Since the onset of the pandemic, we’ve experienced a seemingly constant wave of change – to the way we work, where we work, and how we work. We’ve seen lines blur or dissolve entirely between work and home, personal and professional, and most notably, between the world and the workplace.
As we shared the global experience of the pandemic and the world took a collective pause, we had a chance to take note of better ways of doing things. We re-imagined how we treat each other, the planet, and how we lead. With good intentions came change, and lots of it.
Luckily, we have a deep-rooted capacity to adapt and evolve. But when change comes at us from all directions and doesn’t cease, then what happens? Our surge capacity gets depleted, we get overwhelmed, and we see higher rates of burnout in the workplace – an experience known as “change fatigue.”
If the call for change is inevitable inside and outside the office, how can we equip our teams with the antidote to change fatigue? Here are a few solutions:
The adage “put your own oxygen mask on first” is vital – get familiar with how change fatigue shows up for you. Get curious about how it impacts you mentally, emotionally, and physically and what strategies support your well-being inside and outside the office.
Be the calm in the storm.
Stay anchored in your leadership values so you can pause and intentionally evaluate calls for change. Then, build perspective with clear and intentional communication around your “why” for enacting a change (or why not).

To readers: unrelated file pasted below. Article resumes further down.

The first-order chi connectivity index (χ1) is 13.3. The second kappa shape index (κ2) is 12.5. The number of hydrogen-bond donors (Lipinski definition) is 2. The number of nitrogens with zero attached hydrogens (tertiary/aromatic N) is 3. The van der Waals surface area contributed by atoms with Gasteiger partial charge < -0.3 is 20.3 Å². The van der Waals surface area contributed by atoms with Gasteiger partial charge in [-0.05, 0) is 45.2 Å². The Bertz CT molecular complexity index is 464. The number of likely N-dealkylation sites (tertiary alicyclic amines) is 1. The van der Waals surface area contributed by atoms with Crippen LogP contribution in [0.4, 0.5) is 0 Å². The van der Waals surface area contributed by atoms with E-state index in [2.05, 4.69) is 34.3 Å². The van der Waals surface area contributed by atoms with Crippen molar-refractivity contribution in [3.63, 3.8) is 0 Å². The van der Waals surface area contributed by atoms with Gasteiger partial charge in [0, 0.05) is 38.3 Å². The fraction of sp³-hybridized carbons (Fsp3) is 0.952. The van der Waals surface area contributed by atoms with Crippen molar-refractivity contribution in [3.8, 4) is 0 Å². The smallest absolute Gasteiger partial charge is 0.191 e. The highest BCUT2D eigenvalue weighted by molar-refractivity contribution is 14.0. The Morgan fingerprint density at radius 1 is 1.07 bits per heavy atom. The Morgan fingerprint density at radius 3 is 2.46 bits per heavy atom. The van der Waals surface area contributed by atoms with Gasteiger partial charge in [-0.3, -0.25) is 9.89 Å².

Create spaces for connection.
Fear is a natural by-product of change; connection is the antidote. Consider employee resource groups, amping up social events and normalizing using the first 5 minutes of meetings on non-work-related topics as outlets for team members to share their real-time experiences.
Yes, acknowledge significant events and global shifts happening outside the workplace but keep your team focused on your core purpose and areas of influence (what you can control). If you’re reactive, everyone is.
Empower your teams with tools and training.
Help your team members build capacity for self-resourcing through development opportunities on topics like time management, boundary setting, recognizing signs of burnout, understanding their stress cycles, and building resilience in the nervous system.
Your Engaged HR Assignment: Consider the impact of change fatigue on your team. Are there opportunities to further support their mental, emotional, and physical well-being? If you need help figuring out where to start, check out our Art of HR courses or custom training options on managing change in your organization.
Looking to learn more about other HR topics? Check out our Art of HR series!